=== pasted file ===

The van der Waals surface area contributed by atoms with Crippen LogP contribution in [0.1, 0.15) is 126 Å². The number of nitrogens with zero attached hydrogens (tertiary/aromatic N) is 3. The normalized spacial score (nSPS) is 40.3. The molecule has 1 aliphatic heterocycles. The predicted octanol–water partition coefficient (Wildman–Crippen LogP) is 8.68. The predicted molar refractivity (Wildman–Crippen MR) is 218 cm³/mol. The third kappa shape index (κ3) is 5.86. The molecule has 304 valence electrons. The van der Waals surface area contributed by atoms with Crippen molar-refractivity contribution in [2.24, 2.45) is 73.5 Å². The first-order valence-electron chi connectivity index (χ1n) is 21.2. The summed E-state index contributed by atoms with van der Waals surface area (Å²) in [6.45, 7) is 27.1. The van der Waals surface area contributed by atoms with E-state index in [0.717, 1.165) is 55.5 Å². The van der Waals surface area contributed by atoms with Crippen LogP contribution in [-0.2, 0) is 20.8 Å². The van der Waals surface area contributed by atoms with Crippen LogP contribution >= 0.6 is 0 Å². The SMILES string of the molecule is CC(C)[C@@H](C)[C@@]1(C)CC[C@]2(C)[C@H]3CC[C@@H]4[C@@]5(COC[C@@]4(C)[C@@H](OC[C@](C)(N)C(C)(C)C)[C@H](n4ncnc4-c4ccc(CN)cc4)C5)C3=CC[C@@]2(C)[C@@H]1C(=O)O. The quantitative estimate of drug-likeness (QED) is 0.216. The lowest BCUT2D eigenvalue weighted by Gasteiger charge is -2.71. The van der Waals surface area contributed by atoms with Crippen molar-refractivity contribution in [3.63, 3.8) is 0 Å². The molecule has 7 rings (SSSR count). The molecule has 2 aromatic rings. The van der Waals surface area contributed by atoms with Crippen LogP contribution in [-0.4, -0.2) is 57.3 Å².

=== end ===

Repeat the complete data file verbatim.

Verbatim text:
The van der Waals surface area contributed by atoms with Crippen LogP contribution in [0.1, 0.15) is 126 Å². The number of nitrogens with zero attached hydrogens (tertiary/aromatic N) is 3. The normalized spacial score (nSPS) is 40.3. The molecule has 1 aliphatic heterocycles. The predicted octanol–water partition coefficient (Wildman–Crippen LogP) is 8.68. The predicted molar refractivity (Wildman–Crippen MR) is 218 cm³/mol. The third kappa shape index (κ3) is 5.86. The molecule has 304 valence electrons. The van der Waals surface area contributed by atoms with Crippen molar-refractivity contribution in [2.24, 2.45) is 73.5 Å². The first-order valence-electron chi connectivity index (χ1n) is 21.2. The summed E-state index contributed by atoms with van der Waals surface area (Å²) in [6.45, 7) is 27.1. The van der Waals surface area contributed by atoms with E-state index in [0.717, 1.165) is 55.5 Å². The van der Waals surface area contributed by atoms with Crippen LogP contribution in [-0.2, 0) is 20.8 Å². The van der Waals surface area contributed by atoms with Crippen LogP contribution >= 0.6 is 0 Å². The SMILES string of the molecule is CC(C)[C@@H](C)[C@@]1(C)CC[C@]2(C)[C@H]3CC[C@@H]4[C@@]5(COC[C@@]4(C)[C@@H](OC[C@](C)(N)C(C)(C)C)[C@H](n4ncnc4-c4ccc(CN)cc4)C5)C3=CC[C@@]2(C)[C@@H]1C(=O)O. The quantitative estimate of drug-likeness (QED) is 0.216. The lowest BCUT2D eigenvalue weighted by Gasteiger charge is -2.71. The van der Waals surface area contributed by atoms with Crippen molar-refractivity contribution in [3.63, 3.8) is 0 Å². The molecule has 7 rings (SSSR count). The molecule has 2 aromatic rings. The van der Waals surface area contributed by atoms with Crippen LogP contribution in [-0.4, -0.2) is 57.3 Å².